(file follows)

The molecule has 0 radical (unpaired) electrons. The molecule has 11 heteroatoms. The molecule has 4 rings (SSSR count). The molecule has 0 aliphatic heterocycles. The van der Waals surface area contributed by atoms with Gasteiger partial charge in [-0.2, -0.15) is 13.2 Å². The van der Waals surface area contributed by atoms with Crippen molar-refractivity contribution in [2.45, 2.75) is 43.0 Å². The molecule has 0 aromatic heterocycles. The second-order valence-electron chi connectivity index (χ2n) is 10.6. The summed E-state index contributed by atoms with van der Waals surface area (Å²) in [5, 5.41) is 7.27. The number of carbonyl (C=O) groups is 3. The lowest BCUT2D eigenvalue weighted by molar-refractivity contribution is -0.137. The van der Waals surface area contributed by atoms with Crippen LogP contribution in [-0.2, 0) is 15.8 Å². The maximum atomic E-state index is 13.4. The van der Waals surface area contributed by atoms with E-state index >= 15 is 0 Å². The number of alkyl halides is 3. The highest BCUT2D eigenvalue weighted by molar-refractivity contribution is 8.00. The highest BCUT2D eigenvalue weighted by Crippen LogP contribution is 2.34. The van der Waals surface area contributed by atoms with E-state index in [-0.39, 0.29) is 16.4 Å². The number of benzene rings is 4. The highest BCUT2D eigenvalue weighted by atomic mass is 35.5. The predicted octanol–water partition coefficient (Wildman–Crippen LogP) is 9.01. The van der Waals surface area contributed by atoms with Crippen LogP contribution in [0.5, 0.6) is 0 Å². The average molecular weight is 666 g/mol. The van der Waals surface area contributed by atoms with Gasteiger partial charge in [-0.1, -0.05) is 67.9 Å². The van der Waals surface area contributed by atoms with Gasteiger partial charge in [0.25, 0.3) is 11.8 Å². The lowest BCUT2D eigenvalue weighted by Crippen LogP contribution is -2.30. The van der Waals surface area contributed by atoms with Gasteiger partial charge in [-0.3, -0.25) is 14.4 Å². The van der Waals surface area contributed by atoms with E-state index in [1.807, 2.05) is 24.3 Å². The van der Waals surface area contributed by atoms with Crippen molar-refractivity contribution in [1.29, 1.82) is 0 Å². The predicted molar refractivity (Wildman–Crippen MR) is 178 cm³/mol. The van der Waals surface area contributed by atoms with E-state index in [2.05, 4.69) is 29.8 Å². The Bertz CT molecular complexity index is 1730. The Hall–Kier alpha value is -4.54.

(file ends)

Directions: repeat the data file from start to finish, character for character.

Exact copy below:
The molecule has 0 radical (unpaired) electrons. The molecule has 11 heteroatoms. The molecule has 4 rings (SSSR count). The molecule has 0 aliphatic heterocycles. The van der Waals surface area contributed by atoms with Gasteiger partial charge in [-0.2, -0.15) is 13.2 Å². The van der Waals surface area contributed by atoms with Crippen molar-refractivity contribution in [2.45, 2.75) is 43.0 Å². The molecule has 0 aromatic heterocycles. The second-order valence-electron chi connectivity index (χ2n) is 10.6. The summed E-state index contributed by atoms with van der Waals surface area (Å²) in [5, 5.41) is 7.27. The number of carbonyl (C=O) groups is 3. The lowest BCUT2D eigenvalue weighted by molar-refractivity contribution is -0.137. The van der Waals surface area contributed by atoms with Crippen LogP contribution in [-0.2, 0) is 15.8 Å². The maximum atomic E-state index is 13.4. The van der Waals surface area contributed by atoms with E-state index >= 15 is 0 Å². The number of alkyl halides is 3. The highest BCUT2D eigenvalue weighted by molar-refractivity contribution is 8.00. The highest BCUT2D eigenvalue weighted by Crippen LogP contribution is 2.34. The van der Waals surface area contributed by atoms with E-state index in [-0.39, 0.29) is 16.4 Å². The number of benzene rings is 4. The highest BCUT2D eigenvalue weighted by atomic mass is 35.5. The predicted octanol–water partition coefficient (Wildman–Crippen LogP) is 9.01. The van der Waals surface area contributed by atoms with Crippen LogP contribution in [0.5, 0.6) is 0 Å². The average molecular weight is 666 g/mol. The van der Waals surface area contributed by atoms with Gasteiger partial charge in [-0.1, -0.05) is 67.9 Å². The van der Waals surface area contributed by atoms with Gasteiger partial charge in [0.25, 0.3) is 11.8 Å². The lowest BCUT2D eigenvalue weighted by Crippen LogP contribution is -2.30. The van der Waals surface area contributed by atoms with Gasteiger partial charge in [-0.3, -0.25) is 14.4 Å². The van der Waals surface area contributed by atoms with E-state index in [1.807, 2.05) is 24.3 Å². The van der Waals surface area contributed by atoms with Crippen molar-refractivity contribution in [1.29, 1.82) is 0 Å². The predicted molar refractivity (Wildman–Crippen MR) is 178 cm³/mol. The van der Waals surface area contributed by atoms with E-state index in [2.05, 4.69) is 29.8 Å². The Bertz CT molecular complexity index is 1730. The Hall–Kier alpha value is -4.54.